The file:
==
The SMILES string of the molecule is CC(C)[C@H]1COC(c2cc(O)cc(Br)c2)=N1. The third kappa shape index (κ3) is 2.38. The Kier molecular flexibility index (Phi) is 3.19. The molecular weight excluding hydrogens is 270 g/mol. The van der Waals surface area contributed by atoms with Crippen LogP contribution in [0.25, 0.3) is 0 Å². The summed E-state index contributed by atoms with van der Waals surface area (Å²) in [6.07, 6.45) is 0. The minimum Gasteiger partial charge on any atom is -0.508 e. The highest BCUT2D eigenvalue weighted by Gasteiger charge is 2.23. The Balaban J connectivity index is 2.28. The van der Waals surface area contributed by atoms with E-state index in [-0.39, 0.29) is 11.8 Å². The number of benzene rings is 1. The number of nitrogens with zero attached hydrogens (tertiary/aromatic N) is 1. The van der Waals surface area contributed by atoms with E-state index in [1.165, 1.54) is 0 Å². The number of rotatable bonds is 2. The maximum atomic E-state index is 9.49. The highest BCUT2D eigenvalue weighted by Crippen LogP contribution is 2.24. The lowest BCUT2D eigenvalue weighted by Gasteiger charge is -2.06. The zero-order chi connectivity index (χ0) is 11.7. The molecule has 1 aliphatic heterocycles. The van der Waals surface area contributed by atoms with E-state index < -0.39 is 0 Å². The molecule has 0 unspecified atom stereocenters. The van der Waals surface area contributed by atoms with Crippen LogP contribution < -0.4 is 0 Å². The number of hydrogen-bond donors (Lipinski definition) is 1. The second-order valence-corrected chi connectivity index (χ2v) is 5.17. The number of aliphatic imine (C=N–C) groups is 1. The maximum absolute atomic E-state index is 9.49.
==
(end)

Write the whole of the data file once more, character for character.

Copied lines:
The SMILES string of the molecule is CC(C)[C@H]1COC(c2cc(O)cc(Br)c2)=N1. The third kappa shape index (κ3) is 2.38. The Kier molecular flexibility index (Phi) is 3.19. The molecular weight excluding hydrogens is 270 g/mol. The van der Waals surface area contributed by atoms with Crippen LogP contribution in [0.25, 0.3) is 0 Å². The summed E-state index contributed by atoms with van der Waals surface area (Å²) in [6.07, 6.45) is 0. The minimum Gasteiger partial charge on any atom is -0.508 e. The highest BCUT2D eigenvalue weighted by Gasteiger charge is 2.23. The Balaban J connectivity index is 2.28. The van der Waals surface area contributed by atoms with E-state index in [-0.39, 0.29) is 11.8 Å². The number of benzene rings is 1. The number of nitrogens with zero attached hydrogens (tertiary/aromatic N) is 1. The van der Waals surface area contributed by atoms with E-state index in [1.165, 1.54) is 0 Å². The number of rotatable bonds is 2. The maximum atomic E-state index is 9.49. The highest BCUT2D eigenvalue weighted by Crippen LogP contribution is 2.24. The lowest BCUT2D eigenvalue weighted by Gasteiger charge is -2.06. The zero-order chi connectivity index (χ0) is 11.7. The molecule has 1 aliphatic heterocycles. The van der Waals surface area contributed by atoms with E-state index < -0.39 is 0 Å². The molecule has 0 unspecified atom stereocenters. The van der Waals surface area contributed by atoms with Crippen LogP contribution < -0.4 is 0 Å². The number of hydrogen-bond donors (Lipinski definition) is 1. The second-order valence-corrected chi connectivity index (χ2v) is 5.17. The number of aliphatic imine (C=N–C) groups is 1. The maximum absolute atomic E-state index is 9.49.